A glint of gold caught my eye from up in the top of a young Sycamore Tree. “Click click” I heard a familiar call and looked closer. It was a Rufous Hummingbird (Selasphorus rufus), sitting all proud in the morning sunlight. Not in a hurry to leave that spot, he seemed to be guarding it. I hadn’t seen a Rufous for a long time. Mostly I see our Anna’s Hummingbirds (Calypte anna) who are local and stay here in So Cal all year, even in winter. The Rufous appear in California in the spring, on their way back to spend summer in their native Northwest. They fight with local Annas, as they are more aggressive and territorial. Even though they are migrants, they will aggressively defend feeding sources in the areas they move into. But, they sure are pretty and flashy in the sun– Like golden ornaments they decorate the Sycamore trees.
I was walking on a nature trail through a discovery park at the Watershed of Ballona Creek Wetlands, Playa Vista, CA. The Friends of Ballona had planted a nice assortment of native perennials, most of which were blooming – yellows and purples – and they were labeled so folks could know what they were looking at. The park was full of new life – new plants getting established even without rain – how long ago were the planted? I would guess 3 or 4 years. White heads of Buckwheat tinged with bronze had bees attending to them. A trail meandered through plant groupings with lots of places to sit and enjoy passing butterflies.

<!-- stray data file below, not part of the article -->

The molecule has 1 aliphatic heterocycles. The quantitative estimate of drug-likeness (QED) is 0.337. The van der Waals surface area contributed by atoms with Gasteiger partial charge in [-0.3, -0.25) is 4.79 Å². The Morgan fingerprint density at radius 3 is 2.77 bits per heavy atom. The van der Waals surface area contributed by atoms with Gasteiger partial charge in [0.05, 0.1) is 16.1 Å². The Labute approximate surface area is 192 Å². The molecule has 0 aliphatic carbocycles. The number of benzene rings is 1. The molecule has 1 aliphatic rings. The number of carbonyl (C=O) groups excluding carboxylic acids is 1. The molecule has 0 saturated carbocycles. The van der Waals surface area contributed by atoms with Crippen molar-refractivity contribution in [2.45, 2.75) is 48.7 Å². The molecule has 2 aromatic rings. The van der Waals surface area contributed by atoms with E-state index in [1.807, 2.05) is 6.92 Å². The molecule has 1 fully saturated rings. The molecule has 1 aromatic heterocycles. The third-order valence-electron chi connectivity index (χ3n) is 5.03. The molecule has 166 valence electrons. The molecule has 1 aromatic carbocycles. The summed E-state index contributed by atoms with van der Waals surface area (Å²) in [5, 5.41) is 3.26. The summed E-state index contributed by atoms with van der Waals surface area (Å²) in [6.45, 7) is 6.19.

If you were to follow the trail to its western end, you would be at Ballona’s sand dunes and the Pacific Ocean. This Discovery Park is at the eastern-most end of Ballona where many acres of land form a natural watershed. The watershed originally covered a much greater area, but developers took much of it to build the new community there, now called Playa Vista, east of Lincoln Blvd. They left the land to the west of Lincoln Blvd alone, and it is now a fresh water lagoon full of life – Great Egrets, Blue Heron and lots of Mallards.
In this Discovery Park at the Watershed educational signs explain how watersheds function, collecting and cleaning water from underground aquifers, sending it down to the fresh water lagoon for the wildlife there. The people in Playa Vista can learn something of the history of the land on which their homes are built, and the history of the indigenous peoples, the Tongva. It’s good for the children to learn how watersheds work, and how pesticides and plastic end up in the ocean, because it will one day be up to them to keep the surrounding sanctuary responsibly maintained for future generations of wildlife and children.
It occurred to me then that I had not seen any insect life on my earlier walk around the community of Playa Vista. Before I stumbled into the Ballona’s Discovery Park, I had taken a walk through the new community of Playa Vista only a few blocks away. The buildings were surrounded by well-maintained strips of landscaping – pretty, tidy, with roses blooming happily, and green lawns that will never be allowed to turn brown. In the Town Center, there was a large green lawn, a park with a stage made of stone for summer night concerts. But, I had not seen any hummingbirds in Playa Vista, or butterflies or bees until I came to the native plant park just a few blocks away. There, I felt at home and comfortable, happy to see Rufous Hummingbird in a young native Sycamore tree.
The pretty landscaping was void of pollinators! Was this because the pollinators prefer native plants, or was it because of pesticides and chemical fertilizers used in ordinary landscape maintenance? Or both?
Lots of people would like to live in a new upscale community like Playa Vista where everything looks picture perfect, well-maintained, clean and new. But for me, it’s the wild places that call out to my soul– let me sit in the sun where I can listen to my friends, “Click click.”
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